Starving the masses of financial opportunities, sinking them in debt and cheating them out of various services their taxes should pay for, are among the greatest sins those in power can commit. These sins result in widespread poverty, unemployment, increased crime rates, homelessness, drug addiction, overcrowded prisons and a whole host of other social problems.

We hope this book will contribute to the growing awareness in the mass populace that there is, contrary to what the Establishment tells us, enough wealth in the world to fix most of the biggest challenges our planet is currently facing.

Product Details

You have been reading an excerpt from INTERNATIONAL BANKSTER$. To read more go to Amazon:



Do you believe capitalism should be restructured, replaced by another economic system or left exactly as is? That’s the question we put to our Underground Knowledge group members in our latest poll on; we also address that question in our upcoming INTERNATIONAL BANKSTER$: The Global Banking Elite Exposed and the Case for Restructuring Capitalism (book five in our Underground Knowledge Series).

INTERNATIONAL BANKSTER$: The Global Banking Elite Exposed and the Case for Restructuring Capitalism (The Underground Knowledge Series, #5)

Interim poll results show that 53% of respondents believe capitalism should be restructured or reformed; 27% say it should be replaced by another system; 10% insist it should be left exactly as is; and the balance are unsure.

Poll respondents’ comments make for interesting reading. Sample abridged comments (names withheld) follow: 

I’m essentially a Capitalist as I believe (however flawed) Capitalism is the only economic system ever devised that rewards entrepreneurial and/or hard-working individuals. So I’d never vote for Socialism or communism. However, I also think unregulated Capitalism has become one of the biggest problems facing society right now. It is allowing big business (including multinational monopoly-style companies) too much power and the average 9-5 worker is getting screwed.

Communism need not be the only alternative to Capitalism. A system should be devised which incorporates the good from both.

There is such abuse of capitalism… When money is the only objective at any cost you have a problem. The proposed TPP trade agreement is inherently wrong, again giving more power to the corporations. If you look at the 1888 introduction to Edward Bellamy’s Looking Backward you will see the workers still in the same position today. There must be social, economic, governmental and political change. Accountability must be instituted for corporations, none of which, including banks are too big to fail. War profiteering must end. Endless war must end. No one needs excessive billions of dollars at the expense of everyone else. Economic morality must be sadly legislated.

Capitalism should be reformed, so freedom can be secure for all, and finally the ones who were once left behind can be reached.

I think what critics are currently calling Capitalism and the free market are really corporatocracy and cronyism or “unregulated Capitalism” which is a different thing from what was originally in place in the US and much of the Western world. But whatever the case, I do think the wide scale economic or financial corruption by the elites is leading to increasing numbers becoming homeless, losing their homes, going bankrupt, not being able to pay their medical bills, etc, etc.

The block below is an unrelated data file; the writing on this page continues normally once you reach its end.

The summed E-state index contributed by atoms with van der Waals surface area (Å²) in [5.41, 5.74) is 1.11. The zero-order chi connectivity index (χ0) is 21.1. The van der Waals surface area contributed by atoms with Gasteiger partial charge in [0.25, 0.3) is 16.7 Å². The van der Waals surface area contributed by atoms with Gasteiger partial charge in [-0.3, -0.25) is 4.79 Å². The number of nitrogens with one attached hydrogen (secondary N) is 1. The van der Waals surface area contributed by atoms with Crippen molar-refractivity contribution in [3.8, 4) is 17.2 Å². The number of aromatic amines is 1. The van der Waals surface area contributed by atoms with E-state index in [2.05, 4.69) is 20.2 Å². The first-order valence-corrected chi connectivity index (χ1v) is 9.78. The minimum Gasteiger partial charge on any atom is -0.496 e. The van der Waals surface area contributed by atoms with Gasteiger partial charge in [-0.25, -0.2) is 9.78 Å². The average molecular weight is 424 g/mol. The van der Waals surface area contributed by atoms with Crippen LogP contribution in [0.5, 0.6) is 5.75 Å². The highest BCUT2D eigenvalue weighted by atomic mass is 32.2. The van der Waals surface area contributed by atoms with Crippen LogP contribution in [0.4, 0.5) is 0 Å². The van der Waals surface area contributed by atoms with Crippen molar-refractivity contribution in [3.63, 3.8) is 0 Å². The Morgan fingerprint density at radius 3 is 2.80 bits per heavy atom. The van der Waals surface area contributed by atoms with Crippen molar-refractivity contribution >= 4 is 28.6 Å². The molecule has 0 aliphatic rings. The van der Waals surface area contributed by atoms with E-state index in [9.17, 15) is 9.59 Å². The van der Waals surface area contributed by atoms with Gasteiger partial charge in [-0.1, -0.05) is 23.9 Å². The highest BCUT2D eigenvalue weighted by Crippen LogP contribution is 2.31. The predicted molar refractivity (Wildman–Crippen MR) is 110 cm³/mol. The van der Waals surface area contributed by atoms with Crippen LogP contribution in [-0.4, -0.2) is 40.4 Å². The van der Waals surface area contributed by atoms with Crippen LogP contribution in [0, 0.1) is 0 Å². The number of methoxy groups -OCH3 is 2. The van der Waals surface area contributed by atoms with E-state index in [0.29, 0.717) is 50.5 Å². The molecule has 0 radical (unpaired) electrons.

The greatest flaw of capitalism is the ability of corporate leaders to manipulate the political system to their benefit and to the detriment of everyone else. Making behavior like this a criminal offence, and enforcing the law, would go a long way toward reforming capitalism. To paraphrase Churchill, capitalism is the worst economic system there is, except for all the others.

Capitalism’s turned us into competitive human beings (which I don’t believe is good)and means we live in a system that benefits the rich and f…. the poor. Whether it’s modified or replaced, I don’t much care, as long as we can find a system that helps provide the necessities of life for everyone first. Then you can buy your Gucci dresses and blood diamonds.

Society must find a wise way to give food, shelter, education and health care to everyone. The change from capitalism to another system, needs first a big change in the way the majority thinks.

Poverty could be solved instantly if we wanted it to be- which would reduce crime, benefit the economy and be better for all concerned (oh, other than that current 1% at the top, but they’ve had their turn). I think it’s important we look beyond such things in the way that if someone says they’re anti-capitalist it must mean they’re a socialist, for instance. We base our understanding on the past and not with common sense in the present. . Feed, house, give water and energy to everyone and the world would soon change for the better. THEN you can start trying to attain whatever else your heart desires. Capitalism, in its current form, certainly doesn’t aid any of that.

Surely the genius and greatest evil of capitalism is that we all become both product and customer, consumer and consumed?

The problem cannot be blamed on shareholders, nor marketers. We must take self-responsibility.


To view all the comments, or better still to have YOUR say, go to:—a-discussion-group?type=group

Poll ends June 18 PST.


Our Underground Knowledge discussion group is aimed at those with an interest in the world we live in and a desire to learn or to uncover “underground knowledge” on important issues of our times.

Everyone’s welcome to join! All you need is an enquiring mind. Our members include scientists, social activists, teachers, historians, authors, military and intelligence agency personnel, bankers, housewives, whistleblowers, students, former police officers, journalists, readers and many more.

Visit the group at:—a-discussion-group